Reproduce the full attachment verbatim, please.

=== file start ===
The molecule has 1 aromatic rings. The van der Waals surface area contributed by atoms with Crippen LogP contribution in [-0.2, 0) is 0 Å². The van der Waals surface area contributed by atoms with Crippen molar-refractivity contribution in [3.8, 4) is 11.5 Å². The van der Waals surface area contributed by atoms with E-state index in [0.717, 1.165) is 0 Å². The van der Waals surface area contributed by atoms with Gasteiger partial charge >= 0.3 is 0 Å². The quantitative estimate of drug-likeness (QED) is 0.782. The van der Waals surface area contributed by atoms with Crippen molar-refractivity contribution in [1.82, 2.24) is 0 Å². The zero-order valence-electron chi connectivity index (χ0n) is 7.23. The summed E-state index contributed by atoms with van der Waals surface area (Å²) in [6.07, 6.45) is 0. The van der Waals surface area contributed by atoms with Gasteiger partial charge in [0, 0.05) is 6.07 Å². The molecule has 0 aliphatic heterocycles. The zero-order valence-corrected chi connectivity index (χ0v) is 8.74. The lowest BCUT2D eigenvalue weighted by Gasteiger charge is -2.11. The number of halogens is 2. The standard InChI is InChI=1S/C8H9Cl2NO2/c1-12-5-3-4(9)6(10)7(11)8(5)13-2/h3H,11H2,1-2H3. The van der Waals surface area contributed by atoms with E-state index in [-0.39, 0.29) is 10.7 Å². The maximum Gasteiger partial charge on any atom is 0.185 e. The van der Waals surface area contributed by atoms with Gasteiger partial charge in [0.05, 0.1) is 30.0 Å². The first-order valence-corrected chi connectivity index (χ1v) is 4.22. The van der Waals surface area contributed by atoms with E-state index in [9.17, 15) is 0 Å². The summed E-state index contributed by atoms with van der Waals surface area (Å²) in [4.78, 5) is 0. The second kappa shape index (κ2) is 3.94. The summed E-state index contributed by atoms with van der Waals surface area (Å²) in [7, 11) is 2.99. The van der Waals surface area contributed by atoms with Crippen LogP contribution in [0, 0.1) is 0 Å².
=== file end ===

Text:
The molecule has 1 aromatic rings. The van der Waals surface area contributed by atoms with Crippen LogP contribution in [-0.2, 0) is 0 Å². The van der Waals surface area contributed by atoms with Crippen molar-refractivity contribution in [3.8, 4) is 11.5 Å². The van der Waals surface area contributed by atoms with E-state index in [0.717, 1.165) is 0 Å². The van der Waals surface area contributed by atoms with Gasteiger partial charge >= 0.3 is 0 Å². The quantitative estimate of drug-likeness (QED) is 0.782. The van der Waals surface area contributed by atoms with Crippen molar-refractivity contribution in [1.82, 2.24) is 0 Å². The zero-order valence-electron chi connectivity index (χ0n) is 7.23. The summed E-state index contributed by atoms with van der Waals surface area (Å²) in [6.07, 6.45) is 0. The van der Waals surface area contributed by atoms with Gasteiger partial charge in [0, 0.05) is 6.07 Å². The molecule has 0 aliphatic heterocycles. The zero-order valence-corrected chi connectivity index (χ0v) is 8.74. The lowest BCUT2D eigenvalue weighted by Gasteiger charge is -2.11. The number of halogens is 2. The standard InChI is InChI=1S/C8H9Cl2NO2/c1-12-5-3-4(9)6(10)7(11)8(5)13-2/h3H,11H2,1-2H3. The van der Waals surface area contributed by atoms with E-state index in [-0.39, 0.29) is 10.7 Å². The maximum Gasteiger partial charge on any atom is 0.185 e. The van der Waals surface area contributed by atoms with Gasteiger partial charge in [0.05, 0.1) is 30.0 Å². The first-order valence-corrected chi connectivity index (χ1v) is 4.22. The van der Waals surface area contributed by atoms with E-state index in [9.17, 15) is 0 Å². The summed E-state index contributed by atoms with van der Waals surface area (Å²) in [4.78, 5) is 0. The second kappa shape index (κ2) is 3.94. The summed E-state index contributed by atoms with van der Waals surface area (Å²) in [7, 11) is 2.99. The van der Waals surface area contributed by atoms with Crippen LogP contribution in [0, 0.1) is 0 Å².